One more note about the cast: If I were trapped in a house with Fabian, I'd go on a killing spree too. Granted, I wasn't around in 1965, but I still doubt that this guy could've been that popular. The movie screeches to a halt every time Fabian goes into his "swingin' teen idol" shtick. Seeing a bunch of classy British actors sneer down on his antics has me thinking not all of that was acting. Fabian is the movie's sore thumb. In another film, his antics might have been funny and charming, but I'm afraid he just doesn't fit in with the rest of this cast.
The above criticisms, however, don't mean the film doesn't work. Once the suspense gets going, it really gets going. There's a large, gloomy basement filled with catacomb-like hallways, a perfect spot for someone to wander off accidentally and never be seen again. At one point, the power goes out, and there's -- you guessed it -- a shot in the dark. Throughout the film, we're treated to shadowy hallways, mysterious footsteps, locked doors, and almost-noir visuals that add much-needed atmosphere to what is otherwise a dialogue-driven film.
As the plot builds to climax, and as the suspects dwindle down to a small few, the tension finally increases. There's no madcap chase through the house like we've seen in Scream and all of its rip-offs, but the suspense is there. It's suspenseful not because someone is chasing the survivors, but because we're anticipating the big reveal. I won't spoil it here, of course, but I'll say the ending is well-handled. It's not too ridiculous, unlike a few of today's "surprise ending" movies, and it's not clumsily over-explained either.
The picture quality varies throughout the film. I was impressed as it began, marveling at how so many black and white films look black and silver with their new DVD transfers. But that compliment only applies to about half the scenes in Ten Little Indians. At other times, there are enough scratches to distract viewers from the onscreen action. Some scenes have an odd flicker-like effect that also distracts. We've seen better restorations of older films, especially from Warner Brothers, so it's disappointing to see portions of this one in such bad shape. As for the sound, the mono track shows no flaws, with all the dialogue and music coming through just fine. The subtitles here are a welcome addition for those of us not used to some of these thick British accents.
Aside from a collection of trailers for other Agatha Christie films, there's only one other extra. But what an extra this is. Apparently, when Ten Little Indians debuted in theaters, it had its own special gimmick: the "Whodunit Break." Mere seconds before the killer's identity is revealed, the movie stopped, and a narrator invited viewers to debate among themselves who they think did it. After 60 seconds went by, counted down by a clock on screen, the movie resumed. That footage is viewable on this DVD as an extra, and not as part of the main film. Some film purists will likely want to experience the movie the way it was originally seen, through a branching option perhaps. Well, I'm telling you right now that the movie is better off without the gimmick. The ending is tightly paced and well acted, and the last thing it needs is someone interrupting it to say, "Now, discuss." I'm guessing more than a few theater-goers threw their popcorn at the screen when this happened in 1965. That being said, this bit makes for a wonderful DVD extra. Other extras, such as commentaries and documentaries, would have enhanced the movie greatly, but are nowhere to be found.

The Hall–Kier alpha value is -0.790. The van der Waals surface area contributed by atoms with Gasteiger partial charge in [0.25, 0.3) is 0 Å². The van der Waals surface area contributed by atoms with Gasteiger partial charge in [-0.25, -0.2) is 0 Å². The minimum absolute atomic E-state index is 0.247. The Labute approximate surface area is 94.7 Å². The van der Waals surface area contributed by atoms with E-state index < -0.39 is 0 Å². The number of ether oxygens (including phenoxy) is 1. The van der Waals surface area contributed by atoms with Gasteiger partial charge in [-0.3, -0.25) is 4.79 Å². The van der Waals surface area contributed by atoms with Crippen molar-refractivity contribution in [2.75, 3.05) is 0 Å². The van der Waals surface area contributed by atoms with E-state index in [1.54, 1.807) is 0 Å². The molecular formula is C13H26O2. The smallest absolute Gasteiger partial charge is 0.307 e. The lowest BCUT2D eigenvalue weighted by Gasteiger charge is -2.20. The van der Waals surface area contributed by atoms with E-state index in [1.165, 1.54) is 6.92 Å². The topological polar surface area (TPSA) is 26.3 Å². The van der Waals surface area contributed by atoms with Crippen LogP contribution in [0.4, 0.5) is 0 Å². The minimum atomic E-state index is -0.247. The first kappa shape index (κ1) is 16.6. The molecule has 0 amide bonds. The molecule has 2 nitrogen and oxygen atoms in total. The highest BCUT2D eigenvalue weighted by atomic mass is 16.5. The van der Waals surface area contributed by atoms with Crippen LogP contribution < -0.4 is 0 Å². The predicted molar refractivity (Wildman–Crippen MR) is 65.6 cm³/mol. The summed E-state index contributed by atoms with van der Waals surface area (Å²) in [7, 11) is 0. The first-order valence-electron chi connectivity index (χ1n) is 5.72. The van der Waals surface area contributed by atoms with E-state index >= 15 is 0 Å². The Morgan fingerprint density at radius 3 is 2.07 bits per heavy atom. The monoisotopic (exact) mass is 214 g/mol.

What's that, you say? Some people out there are upset over the use of the word "Indian" in this story? It's true: Over the years, countless copies of Christie's novel have been reprinted under the title And Then There Were None, all in the name of political correctness and cultural sensitivity. It's not really my place here to open up a debate about this, but I can assure you that there are no racially offensive comments toward Native Americans in the movie. The use of "Indian" is a throwaway. It could be called Ten Little Maori or Ten Little Icelanders or Ten Little Klingons and it'd be the exact same film.
This is not a perfect movie. It has its flaws, and it's not one you'll still be thinking about weeks after seeing it. But the good outweighs the bad. Ten Little Indians manages to overcome its flaws, resulting in an enjoyable romp through murder mystery territory.
Ten Little Indians is found guilty of ruthless, cold-blooded murder. And of being a fun movie.
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Scales of Justice
Studio: Warner Bros.
* 1.85:1 Anamorphic
* Dolby Digital 1.0 Mono (English)
Running Time: 90 Minutes
Release Year: 1965
MPAA Rating: Not Rated
* Original "Whodunit Break"